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One person dies after taking J&J vaccine - Sahpra confirms

Picture JUSTIN TALLIS / AFP

Picture JUSTIN TALLIS / AFP

Published Aug 4, 2022

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Durban - One person has died after taking the Janssen or Johnson & Johnson vaccine. On Thursday, the South African Health Products and Regulatory Authority provided an update on the adverse events following immunisation of the Covid-19 vaccine.

Sahpra said to maintain the confidentiality of the individual, no personal information will be provided.

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Sahpra said this was the first death directly linked to the vaccine while there are over 100 deaths reported, they are not directly linked to the vaccine.

Sahpra CEO, Dr Boitumelo Semete, explained that the patient developed Guillain-Barré Syndrome (a syndrome is a rare disorder in which the body's immune system attacks the nerves). This was determined by a causal examination that had been conducted on the patient.

Monitoring the safety of all health products is one of Sahpra’s key functions. In the case of vaccines, the Minister of Health has appointed a specialist committee, the National Immunisation Safety Expert Committee, to specifically review and assess severe adverse events reported after immunisation and establish whether or not they are associated with the use of the vaccine.

“This is called causality assessment. Sahpra works closely with both the National Department of Health and Nisec to ensure that all reported severe adverse events are firstly investigated by the provinces and thereafter assessed for causality by Nisec. Against this background, Sahpra has been informed of a fatal case of Guillain-Barré syndrome (GBS) following vaccination with Covid-19 Vaccine Janssen,” Semete said.

She added that the causality assessment of the reported case was conducted by the Nisec using the World Health Organization’s methodology.

The case was classified as a vaccine product-related event where immunisation with the Covid-19 Vaccine Janssen was associated with the occurrence of GBS in the vaccine recipient. The events reported in the vaccine recipient were consistent with the case definition for GBS, and no other likely cause of GBS was identified at the time of illness.

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The National Immunisation Safety Expert Committee's Professor Hannelie Meyer explained that GBS is a very rare illness that affects about 100 000 people around the world each year.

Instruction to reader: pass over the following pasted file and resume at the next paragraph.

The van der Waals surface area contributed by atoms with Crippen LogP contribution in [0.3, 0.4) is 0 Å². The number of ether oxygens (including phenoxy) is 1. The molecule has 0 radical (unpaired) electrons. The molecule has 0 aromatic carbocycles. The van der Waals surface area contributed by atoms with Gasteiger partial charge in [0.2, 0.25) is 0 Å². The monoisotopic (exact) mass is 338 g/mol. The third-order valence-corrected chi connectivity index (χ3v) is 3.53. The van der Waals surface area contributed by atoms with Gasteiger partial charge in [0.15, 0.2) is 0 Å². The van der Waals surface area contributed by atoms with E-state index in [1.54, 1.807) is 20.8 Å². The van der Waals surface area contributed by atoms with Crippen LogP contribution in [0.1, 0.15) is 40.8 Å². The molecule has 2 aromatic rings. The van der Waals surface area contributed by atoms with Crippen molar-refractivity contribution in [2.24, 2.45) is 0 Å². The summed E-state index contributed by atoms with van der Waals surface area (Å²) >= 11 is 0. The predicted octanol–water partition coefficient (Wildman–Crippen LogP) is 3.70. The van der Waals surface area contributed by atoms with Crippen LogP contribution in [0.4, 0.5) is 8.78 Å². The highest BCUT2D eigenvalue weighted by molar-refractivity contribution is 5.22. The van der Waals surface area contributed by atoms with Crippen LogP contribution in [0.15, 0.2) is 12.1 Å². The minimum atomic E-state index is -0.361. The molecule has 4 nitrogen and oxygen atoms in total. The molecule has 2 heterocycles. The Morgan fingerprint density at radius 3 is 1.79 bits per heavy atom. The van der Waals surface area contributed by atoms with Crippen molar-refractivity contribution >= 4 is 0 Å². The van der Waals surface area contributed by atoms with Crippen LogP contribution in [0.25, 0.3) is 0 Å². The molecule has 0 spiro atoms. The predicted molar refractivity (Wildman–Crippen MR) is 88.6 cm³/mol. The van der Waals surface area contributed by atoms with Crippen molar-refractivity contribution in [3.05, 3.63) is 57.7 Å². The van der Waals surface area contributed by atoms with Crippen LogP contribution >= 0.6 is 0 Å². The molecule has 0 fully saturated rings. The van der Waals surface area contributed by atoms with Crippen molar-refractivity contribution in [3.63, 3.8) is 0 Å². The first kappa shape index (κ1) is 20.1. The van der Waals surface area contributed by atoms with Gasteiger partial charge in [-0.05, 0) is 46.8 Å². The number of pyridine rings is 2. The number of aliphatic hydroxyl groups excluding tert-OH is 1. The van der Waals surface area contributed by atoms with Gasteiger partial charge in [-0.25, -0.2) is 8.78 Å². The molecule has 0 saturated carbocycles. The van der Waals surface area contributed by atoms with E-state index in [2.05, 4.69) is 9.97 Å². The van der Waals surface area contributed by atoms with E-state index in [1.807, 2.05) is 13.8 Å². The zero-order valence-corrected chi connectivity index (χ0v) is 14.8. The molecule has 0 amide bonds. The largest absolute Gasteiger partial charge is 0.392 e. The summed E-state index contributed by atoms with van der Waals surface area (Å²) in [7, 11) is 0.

"Having looked at an ongoing review of vaccine safety and ongoing review of the potential risk of Guillain Barre, we are convinced and strongly convinced that the benefits of the Covid-19 vaccine in terms of preventing serious and severe Covid-19 infections and mortality greatly outweigh the very, very rare risk of some or other adverse events. However, we are committed to the ongoing review and analysis of all adverse events that are reported to us," Meyer said.

Sahpra chairperson Helen Rees said for any new medicine or vaccine, safety monitoring is important.

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She said rare side effects are not seen unless the vaccine is rolled out to millions of people.

"This is what we have seen here. So safety is paramount. You've heard the word pharmacovigilance. And this is something that Sahpra is now really emphasising, and part of pharmacovigilance is what we're talking about, which is monitoring of the safety and doing causality assessments," she said.

Semete added that investigations and causality assessment of all severe reported adverse events following immunisation (AEFI) with the Covid-19 Vaccine Janssen and other Covid-19 vaccines are ongoing.

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“An update on the outcome of these investigations and causality assessments will be shared with the public as they become available,” she said.

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